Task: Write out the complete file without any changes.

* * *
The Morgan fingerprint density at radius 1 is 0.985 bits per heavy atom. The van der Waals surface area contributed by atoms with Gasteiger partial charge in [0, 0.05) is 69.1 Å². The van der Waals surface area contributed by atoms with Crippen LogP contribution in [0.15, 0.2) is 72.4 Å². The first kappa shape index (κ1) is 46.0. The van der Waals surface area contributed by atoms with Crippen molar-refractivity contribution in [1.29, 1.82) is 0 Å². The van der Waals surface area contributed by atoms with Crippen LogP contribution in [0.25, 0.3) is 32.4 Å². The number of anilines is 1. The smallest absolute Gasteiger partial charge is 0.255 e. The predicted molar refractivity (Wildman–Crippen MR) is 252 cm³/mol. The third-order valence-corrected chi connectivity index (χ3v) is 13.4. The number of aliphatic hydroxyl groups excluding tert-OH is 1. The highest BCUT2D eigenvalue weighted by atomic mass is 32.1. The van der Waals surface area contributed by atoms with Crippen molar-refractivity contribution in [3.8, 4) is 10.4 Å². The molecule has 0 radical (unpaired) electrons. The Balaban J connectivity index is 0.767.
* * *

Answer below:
The Morgan fingerprint density at radius 1 is 0.985 bits per heavy atom. The van der Waals surface area contributed by atoms with Gasteiger partial charge in [0, 0.05) is 69.1 Å². The van der Waals surface area contributed by atoms with Crippen LogP contribution in [0.15, 0.2) is 72.4 Å². The first kappa shape index (κ1) is 46.0. The van der Waals surface area contributed by atoms with Crippen molar-refractivity contribution in [1.29, 1.82) is 0 Å². The van der Waals surface area contributed by atoms with Crippen LogP contribution in [0.25, 0.3) is 32.4 Å². The number of anilines is 1. The smallest absolute Gasteiger partial charge is 0.255 e. The predicted molar refractivity (Wildman–Crippen MR) is 252 cm³/mol. The third-order valence-corrected chi connectivity index (χ3v) is 13.4. The number of aliphatic hydroxyl groups excluding tert-OH is 1. The highest BCUT2D eigenvalue weighted by atomic mass is 32.1. The van der Waals surface area contributed by atoms with Crippen molar-refractivity contribution in [3.8, 4) is 10.4 Å². The molecule has 0 radical (unpaired) electrons. The Balaban J connectivity index is 0.767.